Today, we published an issue brief making the case for renewable energy in the Midwest.

Here’s what you need to know.

As renewables grow increasingly efficient, more markets can profit from them. Over the past 10 years, the cost of solar and wind power has fallen by 88% and 69% respectively, driven by a virtuous cycle of new investment, better technology, and new economies of scale. As renewables replace coal, oil, and gas, energy jobs could be redistributed from high concentrations in the Gulf Coast – oil and natural gas country – across the Midwest.

For the Midwest, renewable energy is a $104 billion “buy local” opportunity. For more than a century, Iowa, Indiana, Michigan, Minnesota, Ohio, Illinois, and Wisconsin have been importing oil, gas, and coal. That spending supported jobs and investment in states like Texas, Louisiana, California, and West Virginia. Last year, the Midwest imported $104 billion in fossil fuels.

Jobs where we need them. The Midwest has been disproportionately impacted by automation, losing more jobs and investment than other parts of the country. For example, Ohio and Michigan are home to 21% of the manufacturing robots operating in the U.S.

Renewables can deliver help to small towns and rural counties where jobs and population fell and foreclosure rates soared. Some of the region’s most suitable land for wind and solar is located in rural counties and small towns that have been hit particularly hard by automation. In Michigan, for example, wind turbines are boosting rural counties along Lake Michigan and Lake Huron. Renewables are generating new income, new tax revenues, and helping boost property values. Extra income farmers earn from leasing their land to wind turbine companies helps smooth out the income volatility most farmers face.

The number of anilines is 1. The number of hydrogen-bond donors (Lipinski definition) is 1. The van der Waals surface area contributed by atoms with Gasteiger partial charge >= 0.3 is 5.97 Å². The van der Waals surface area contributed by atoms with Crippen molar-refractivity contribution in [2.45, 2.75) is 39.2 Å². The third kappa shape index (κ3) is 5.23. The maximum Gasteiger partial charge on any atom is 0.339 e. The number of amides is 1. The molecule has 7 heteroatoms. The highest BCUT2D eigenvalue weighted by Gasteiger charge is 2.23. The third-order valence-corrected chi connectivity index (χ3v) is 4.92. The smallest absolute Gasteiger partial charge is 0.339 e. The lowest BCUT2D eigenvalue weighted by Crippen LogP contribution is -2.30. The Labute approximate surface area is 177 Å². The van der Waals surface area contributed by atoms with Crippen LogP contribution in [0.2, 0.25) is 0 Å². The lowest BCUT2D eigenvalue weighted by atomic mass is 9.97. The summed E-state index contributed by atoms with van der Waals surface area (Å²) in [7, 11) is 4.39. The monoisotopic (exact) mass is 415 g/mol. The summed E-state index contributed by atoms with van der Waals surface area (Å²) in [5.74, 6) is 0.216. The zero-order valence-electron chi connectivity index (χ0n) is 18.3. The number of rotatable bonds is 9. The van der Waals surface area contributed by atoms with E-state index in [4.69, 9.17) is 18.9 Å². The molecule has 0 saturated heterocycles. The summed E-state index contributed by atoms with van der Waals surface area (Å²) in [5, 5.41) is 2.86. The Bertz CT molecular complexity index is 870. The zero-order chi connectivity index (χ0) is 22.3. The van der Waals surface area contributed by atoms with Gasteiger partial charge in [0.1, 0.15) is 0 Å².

If not energy, what? When mayors and governors talk about economic development in the Midwest, they focus on 3D printing, call centers, and, sometimes, tourism. None of those industries are big enough to fill the hole automation left when low-skill manufacturing jobs moved overseas. Only the energy sector is big enough. Michigan imported $24 billion in coal, oil, and gas last year. That’s $2,400 per resident. With that much money, you could buy 800,000 Ford Escape SUVs.

Read the issue brief below.